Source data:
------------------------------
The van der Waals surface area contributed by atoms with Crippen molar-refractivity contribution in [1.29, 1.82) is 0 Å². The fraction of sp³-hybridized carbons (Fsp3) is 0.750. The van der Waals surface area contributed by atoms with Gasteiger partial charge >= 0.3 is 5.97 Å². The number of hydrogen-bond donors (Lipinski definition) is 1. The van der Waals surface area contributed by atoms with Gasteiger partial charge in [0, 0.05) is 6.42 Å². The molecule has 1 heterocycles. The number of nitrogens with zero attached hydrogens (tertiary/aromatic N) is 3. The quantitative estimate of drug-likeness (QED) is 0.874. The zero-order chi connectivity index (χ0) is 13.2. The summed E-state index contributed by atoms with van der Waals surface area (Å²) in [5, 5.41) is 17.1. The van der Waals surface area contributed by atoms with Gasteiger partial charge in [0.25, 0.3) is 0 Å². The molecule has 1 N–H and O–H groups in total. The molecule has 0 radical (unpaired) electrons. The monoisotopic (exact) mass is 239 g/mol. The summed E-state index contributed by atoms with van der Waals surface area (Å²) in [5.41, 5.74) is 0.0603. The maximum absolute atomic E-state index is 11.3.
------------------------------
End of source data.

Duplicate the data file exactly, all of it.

The van der Waals surface area contributed by atoms with Crippen molar-refractivity contribution in [1.29, 1.82) is 0 Å². The fraction of sp³-hybridized carbons (Fsp3) is 0.750. The van der Waals surface area contributed by atoms with Gasteiger partial charge >= 0.3 is 5.97 Å². The number of hydrogen-bond donors (Lipinski definition) is 1. The van der Waals surface area contributed by atoms with Gasteiger partial charge in [0, 0.05) is 6.42 Å². The molecule has 1 heterocycles. The number of nitrogens with zero attached hydrogens (tertiary/aromatic N) is 3. The quantitative estimate of drug-likeness (QED) is 0.874. The zero-order chi connectivity index (χ0) is 13.2. The summed E-state index contributed by atoms with van der Waals surface area (Å²) in [5, 5.41) is 17.1. The van der Waals surface area contributed by atoms with Gasteiger partial charge in [0.25, 0.3) is 0 Å². The molecule has 1 N–H and O–H groups in total. The molecule has 0 radical (unpaired) electrons. The monoisotopic (exact) mass is 239 g/mol. The summed E-state index contributed by atoms with van der Waals surface area (Å²) in [5.41, 5.74) is 0.0603. The maximum absolute atomic E-state index is 11.3.